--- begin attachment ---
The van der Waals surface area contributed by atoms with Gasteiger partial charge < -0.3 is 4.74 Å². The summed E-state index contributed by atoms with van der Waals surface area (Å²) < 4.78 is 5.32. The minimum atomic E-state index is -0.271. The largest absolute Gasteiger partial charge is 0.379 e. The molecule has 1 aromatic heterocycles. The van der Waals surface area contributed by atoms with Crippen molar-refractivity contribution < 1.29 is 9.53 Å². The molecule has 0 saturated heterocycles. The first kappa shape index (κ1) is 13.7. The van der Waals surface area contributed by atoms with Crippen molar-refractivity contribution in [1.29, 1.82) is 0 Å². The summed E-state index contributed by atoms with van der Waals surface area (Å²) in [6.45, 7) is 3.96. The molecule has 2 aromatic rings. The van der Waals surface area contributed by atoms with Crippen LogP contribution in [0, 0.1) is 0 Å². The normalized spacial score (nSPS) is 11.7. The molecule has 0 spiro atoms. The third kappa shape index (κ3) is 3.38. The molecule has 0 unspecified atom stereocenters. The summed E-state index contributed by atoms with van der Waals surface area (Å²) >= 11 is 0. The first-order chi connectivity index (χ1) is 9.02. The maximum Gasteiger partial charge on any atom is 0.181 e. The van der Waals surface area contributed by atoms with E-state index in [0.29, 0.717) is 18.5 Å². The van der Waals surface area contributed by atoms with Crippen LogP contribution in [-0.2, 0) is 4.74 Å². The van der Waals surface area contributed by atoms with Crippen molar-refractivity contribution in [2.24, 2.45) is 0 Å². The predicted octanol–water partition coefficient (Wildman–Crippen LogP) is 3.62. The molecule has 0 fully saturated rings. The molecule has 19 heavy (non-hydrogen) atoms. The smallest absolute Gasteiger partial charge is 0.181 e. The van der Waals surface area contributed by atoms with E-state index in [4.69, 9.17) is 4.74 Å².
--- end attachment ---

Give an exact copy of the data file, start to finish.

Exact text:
The van der Waals surface area contributed by atoms with Gasteiger partial charge < -0.3 is 4.74 Å². The summed E-state index contributed by atoms with van der Waals surface area (Å²) < 4.78 is 5.32. The minimum atomic E-state index is -0.271. The largest absolute Gasteiger partial charge is 0.379 e. The molecule has 1 aromatic heterocycles. The van der Waals surface area contributed by atoms with Crippen molar-refractivity contribution < 1.29 is 9.53 Å². The molecule has 0 saturated heterocycles. The first kappa shape index (κ1) is 13.7. The van der Waals surface area contributed by atoms with Crippen molar-refractivity contribution in [1.29, 1.82) is 0 Å². The summed E-state index contributed by atoms with van der Waals surface area (Å²) in [6.45, 7) is 3.96. The molecule has 2 aromatic rings. The van der Waals surface area contributed by atoms with Crippen LogP contribution in [0, 0.1) is 0 Å². The normalized spacial score (nSPS) is 11.7. The molecule has 0 spiro atoms. The third kappa shape index (κ3) is 3.38. The molecule has 0 unspecified atom stereocenters. The summed E-state index contributed by atoms with van der Waals surface area (Å²) >= 11 is 0. The first-order chi connectivity index (χ1) is 9.02. The maximum Gasteiger partial charge on any atom is 0.181 e. The van der Waals surface area contributed by atoms with E-state index in [0.29, 0.717) is 18.5 Å². The van der Waals surface area contributed by atoms with Crippen LogP contribution in [-0.2, 0) is 4.74 Å². The van der Waals surface area contributed by atoms with Crippen molar-refractivity contribution in [2.24, 2.45) is 0 Å². The predicted octanol–water partition coefficient (Wildman–Crippen LogP) is 3.62. The molecule has 0 fully saturated rings. The molecule has 19 heavy (non-hydrogen) atoms. The smallest absolute Gasteiger partial charge is 0.181 e. The van der Waals surface area contributed by atoms with E-state index in [4.69, 9.17) is 4.74 Å².